I had to take my daughter’s phone from her last week. I don’t like that I had to do that, but I had a responsibility to take her phone. We have a rule in our house. Having a smartphone is a privilege and certain actions can result in a phone being taken away. One of those actions is a grade of a C or lower. My daughter’s Pre-AP Algebra 2 grade dropped to a 77%.
From the day we bought her first phone, my daughter has always known that any grade less than a B will result in loss of phone privileges. My daughter can see her grades daily online, as can her father and I. The expectations are set and clear. She has every possible opportunity to keep her phone, simply by maintaining excellent grades.
So, I don’t have to feel guilty about taking her phone away. There’s no benefit to her for me to go soft and let her slide. For what would I be teaching her if I let her slide? I’d be teaching her that she can slack and get away with it. She’d learn that my word is not solid. The focus and determination in academics my husband and I are trying to instill in her would be harder for us to teach. So, the consequences stick and it is indeed for her best.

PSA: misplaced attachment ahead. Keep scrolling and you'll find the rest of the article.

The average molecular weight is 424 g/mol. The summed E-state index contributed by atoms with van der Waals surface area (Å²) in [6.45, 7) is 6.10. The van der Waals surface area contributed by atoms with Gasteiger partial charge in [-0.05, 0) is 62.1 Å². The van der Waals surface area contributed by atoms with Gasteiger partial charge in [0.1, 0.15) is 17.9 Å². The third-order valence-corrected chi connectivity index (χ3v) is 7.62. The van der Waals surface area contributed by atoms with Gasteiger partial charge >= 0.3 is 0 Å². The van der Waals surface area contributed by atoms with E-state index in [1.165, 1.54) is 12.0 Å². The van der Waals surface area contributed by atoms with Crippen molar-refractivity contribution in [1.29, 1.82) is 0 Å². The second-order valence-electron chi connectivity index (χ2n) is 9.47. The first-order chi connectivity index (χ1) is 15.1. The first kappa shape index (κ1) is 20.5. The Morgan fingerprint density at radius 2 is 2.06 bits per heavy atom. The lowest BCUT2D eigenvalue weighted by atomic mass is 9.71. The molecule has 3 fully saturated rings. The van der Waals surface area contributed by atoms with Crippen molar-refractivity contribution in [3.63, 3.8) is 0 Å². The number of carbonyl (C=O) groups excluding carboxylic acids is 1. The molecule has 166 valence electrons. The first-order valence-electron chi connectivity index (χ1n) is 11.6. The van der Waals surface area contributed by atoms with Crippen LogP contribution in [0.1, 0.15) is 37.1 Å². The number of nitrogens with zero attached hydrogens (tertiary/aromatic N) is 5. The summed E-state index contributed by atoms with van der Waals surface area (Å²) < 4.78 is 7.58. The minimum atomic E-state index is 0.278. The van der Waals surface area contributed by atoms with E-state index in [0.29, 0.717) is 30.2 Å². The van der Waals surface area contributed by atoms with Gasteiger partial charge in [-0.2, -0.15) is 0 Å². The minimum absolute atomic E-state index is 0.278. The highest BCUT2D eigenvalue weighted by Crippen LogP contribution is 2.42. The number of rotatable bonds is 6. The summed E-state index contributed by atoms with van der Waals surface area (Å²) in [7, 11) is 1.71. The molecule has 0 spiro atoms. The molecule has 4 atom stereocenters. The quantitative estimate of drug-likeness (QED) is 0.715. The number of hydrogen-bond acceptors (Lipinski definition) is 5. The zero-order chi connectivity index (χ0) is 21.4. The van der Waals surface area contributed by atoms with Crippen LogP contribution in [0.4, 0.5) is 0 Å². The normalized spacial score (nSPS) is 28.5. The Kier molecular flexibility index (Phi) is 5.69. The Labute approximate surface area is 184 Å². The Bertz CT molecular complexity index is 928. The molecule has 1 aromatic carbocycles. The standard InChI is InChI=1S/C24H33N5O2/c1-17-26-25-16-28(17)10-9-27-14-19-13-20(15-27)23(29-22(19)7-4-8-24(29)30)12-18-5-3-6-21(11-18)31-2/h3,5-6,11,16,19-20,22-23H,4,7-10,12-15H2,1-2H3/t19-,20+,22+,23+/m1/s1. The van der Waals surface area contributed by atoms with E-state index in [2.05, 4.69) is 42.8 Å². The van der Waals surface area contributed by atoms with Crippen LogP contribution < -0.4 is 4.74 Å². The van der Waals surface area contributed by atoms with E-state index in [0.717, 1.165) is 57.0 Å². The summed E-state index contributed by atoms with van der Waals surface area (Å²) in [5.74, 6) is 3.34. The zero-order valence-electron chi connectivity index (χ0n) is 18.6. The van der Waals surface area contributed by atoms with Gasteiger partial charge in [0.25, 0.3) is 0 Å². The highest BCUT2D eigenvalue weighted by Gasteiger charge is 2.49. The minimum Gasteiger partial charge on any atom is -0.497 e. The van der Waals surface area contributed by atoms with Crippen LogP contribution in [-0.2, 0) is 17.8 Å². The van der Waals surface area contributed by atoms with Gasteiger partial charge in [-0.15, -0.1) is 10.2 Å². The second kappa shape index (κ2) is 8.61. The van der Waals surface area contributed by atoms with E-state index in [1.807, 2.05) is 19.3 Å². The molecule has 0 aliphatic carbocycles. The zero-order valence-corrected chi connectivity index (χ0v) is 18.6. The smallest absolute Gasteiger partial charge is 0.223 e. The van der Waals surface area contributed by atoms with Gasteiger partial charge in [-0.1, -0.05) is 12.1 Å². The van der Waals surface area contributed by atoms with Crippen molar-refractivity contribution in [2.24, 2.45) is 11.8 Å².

As a supervisor or manager, can you easily set expectations and deliver consequences?
If you are a parent, you likely can easily set expectations for your child, issue consequences and not feel guilty about it. You know what you’re doing is best for your child. But, can you behave the same way at work?
Can you follow through on consequences, knowing employees were clear on your expectations? Can you discipline your employees without feeling guilty?
A corporate trainer in one of my client organizations is gung-ho on the Zappos culture and she is convinced that what her contact center needs is agents trained to make small talk with customers and empowerment so agents can consistently deliver wow experiences – “Just like Zappos does,” she says.
Now, I love what Zappos has done. I have delivered many a keynote and webinar on the Zappos culture. Zappos is the best at the customer experience, bar none. So understand me when I say this: I respect Zappos. But the Zappos culture will not work for anybody but Zappos.